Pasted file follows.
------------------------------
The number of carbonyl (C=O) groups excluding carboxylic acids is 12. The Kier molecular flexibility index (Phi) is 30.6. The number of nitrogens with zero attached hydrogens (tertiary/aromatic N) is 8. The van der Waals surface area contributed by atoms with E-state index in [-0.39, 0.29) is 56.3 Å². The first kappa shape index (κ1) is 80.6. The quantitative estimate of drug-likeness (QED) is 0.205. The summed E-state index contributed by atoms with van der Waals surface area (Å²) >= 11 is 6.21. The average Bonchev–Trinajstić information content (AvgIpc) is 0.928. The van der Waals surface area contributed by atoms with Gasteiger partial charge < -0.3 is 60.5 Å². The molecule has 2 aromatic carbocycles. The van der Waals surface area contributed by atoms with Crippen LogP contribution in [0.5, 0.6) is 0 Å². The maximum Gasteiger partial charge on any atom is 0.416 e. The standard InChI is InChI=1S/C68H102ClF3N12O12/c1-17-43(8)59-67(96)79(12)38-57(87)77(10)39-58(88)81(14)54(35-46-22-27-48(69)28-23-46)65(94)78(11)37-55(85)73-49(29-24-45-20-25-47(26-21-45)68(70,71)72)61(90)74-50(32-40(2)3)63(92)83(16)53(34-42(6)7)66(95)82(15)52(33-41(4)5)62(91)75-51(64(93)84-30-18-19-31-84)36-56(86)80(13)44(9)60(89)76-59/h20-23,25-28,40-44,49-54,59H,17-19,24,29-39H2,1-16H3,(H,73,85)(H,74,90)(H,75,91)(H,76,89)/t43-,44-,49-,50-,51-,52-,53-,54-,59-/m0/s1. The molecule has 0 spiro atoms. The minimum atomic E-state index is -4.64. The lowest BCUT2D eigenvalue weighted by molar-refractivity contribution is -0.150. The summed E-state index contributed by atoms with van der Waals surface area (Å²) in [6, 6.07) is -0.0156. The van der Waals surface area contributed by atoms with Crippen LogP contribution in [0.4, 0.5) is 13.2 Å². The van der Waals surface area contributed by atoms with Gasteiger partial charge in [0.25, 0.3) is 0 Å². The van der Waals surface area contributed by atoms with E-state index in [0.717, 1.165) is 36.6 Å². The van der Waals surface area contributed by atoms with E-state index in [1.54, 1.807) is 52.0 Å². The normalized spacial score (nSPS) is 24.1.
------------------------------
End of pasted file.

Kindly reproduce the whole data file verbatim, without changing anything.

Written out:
The number of carbonyl (C=O) groups excluding carboxylic acids is 12. The Kier molecular flexibility index (Phi) is 30.6. The number of nitrogens with zero attached hydrogens (tertiary/aromatic N) is 8. The van der Waals surface area contributed by atoms with E-state index in [-0.39, 0.29) is 56.3 Å². The first kappa shape index (κ1) is 80.6. The quantitative estimate of drug-likeness (QED) is 0.205. The summed E-state index contributed by atoms with van der Waals surface area (Å²) >= 11 is 6.21. The average Bonchev–Trinajstić information content (AvgIpc) is 0.928. The van der Waals surface area contributed by atoms with Gasteiger partial charge < -0.3 is 60.5 Å². The molecule has 2 aromatic carbocycles. The van der Waals surface area contributed by atoms with Crippen LogP contribution in [0.5, 0.6) is 0 Å². The maximum Gasteiger partial charge on any atom is 0.416 e. The standard InChI is InChI=1S/C68H102ClF3N12O12/c1-17-43(8)59-67(96)79(12)38-57(87)77(10)39-58(88)81(14)54(35-46-22-27-48(69)28-23-46)65(94)78(11)37-55(85)73-49(29-24-45-20-25-47(26-21-45)68(70,71)72)61(90)74-50(32-40(2)3)63(92)83(16)53(34-42(6)7)66(95)82(15)52(33-41(4)5)62(91)75-51(64(93)84-30-18-19-31-84)36-56(86)80(13)44(9)60(89)76-59/h20-23,25-28,40-44,49-54,59H,17-19,24,29-39H2,1-16H3,(H,73,85)(H,74,90)(H,75,91)(H,76,89)/t43-,44-,49-,50-,51-,52-,53-,54-,59-/m0/s1. The molecule has 0 spiro atoms. The minimum atomic E-state index is -4.64. The lowest BCUT2D eigenvalue weighted by molar-refractivity contribution is -0.150. The summed E-state index contributed by atoms with van der Waals surface area (Å²) in [6, 6.07) is -0.0156. The van der Waals surface area contributed by atoms with Crippen LogP contribution in [0.4, 0.5) is 13.2 Å². The van der Waals surface area contributed by atoms with Gasteiger partial charge in [0.25, 0.3) is 0 Å². The van der Waals surface area contributed by atoms with E-state index in [0.717, 1.165) is 36.6 Å². The van der Waals surface area contributed by atoms with E-state index in [1.54, 1.807) is 52.0 Å². The normalized spacial score (nSPS) is 24.1.